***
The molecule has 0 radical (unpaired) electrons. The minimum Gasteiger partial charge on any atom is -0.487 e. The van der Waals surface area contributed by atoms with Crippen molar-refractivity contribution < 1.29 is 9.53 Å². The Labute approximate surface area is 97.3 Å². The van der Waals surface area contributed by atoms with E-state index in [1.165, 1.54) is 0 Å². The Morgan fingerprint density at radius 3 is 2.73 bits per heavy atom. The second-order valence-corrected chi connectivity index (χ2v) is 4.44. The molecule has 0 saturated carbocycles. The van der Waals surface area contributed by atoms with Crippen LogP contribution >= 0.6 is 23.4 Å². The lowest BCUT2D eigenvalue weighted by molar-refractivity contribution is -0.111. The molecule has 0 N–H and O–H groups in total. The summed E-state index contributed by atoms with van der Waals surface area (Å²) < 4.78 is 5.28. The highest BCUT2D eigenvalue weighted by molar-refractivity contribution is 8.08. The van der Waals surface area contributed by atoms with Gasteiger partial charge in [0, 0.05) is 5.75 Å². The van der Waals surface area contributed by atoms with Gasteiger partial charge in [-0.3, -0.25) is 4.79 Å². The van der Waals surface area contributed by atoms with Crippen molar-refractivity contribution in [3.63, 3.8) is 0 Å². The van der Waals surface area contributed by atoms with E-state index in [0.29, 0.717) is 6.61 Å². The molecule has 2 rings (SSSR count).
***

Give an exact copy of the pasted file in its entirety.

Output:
The molecule has 0 radical (unpaired) electrons. The minimum Gasteiger partial charge on any atom is -0.487 e. The van der Waals surface area contributed by atoms with Crippen molar-refractivity contribution < 1.29 is 9.53 Å². The Labute approximate surface area is 97.3 Å². The van der Waals surface area contributed by atoms with E-state index in [1.165, 1.54) is 0 Å². The Morgan fingerprint density at radius 3 is 2.73 bits per heavy atom. The second-order valence-corrected chi connectivity index (χ2v) is 4.44. The molecule has 0 saturated carbocycles. The van der Waals surface area contributed by atoms with Crippen LogP contribution >= 0.6 is 23.4 Å². The lowest BCUT2D eigenvalue weighted by molar-refractivity contribution is -0.111. The molecule has 0 N–H and O–H groups in total. The summed E-state index contributed by atoms with van der Waals surface area (Å²) < 4.78 is 5.28. The highest BCUT2D eigenvalue weighted by molar-refractivity contribution is 8.08. The van der Waals surface area contributed by atoms with Gasteiger partial charge in [0, 0.05) is 5.75 Å². The van der Waals surface area contributed by atoms with Gasteiger partial charge in [-0.3, -0.25) is 4.79 Å². The van der Waals surface area contributed by atoms with Crippen molar-refractivity contribution in [3.63, 3.8) is 0 Å². The van der Waals surface area contributed by atoms with E-state index in [0.29, 0.717) is 6.61 Å². The molecule has 2 rings (SSSR count).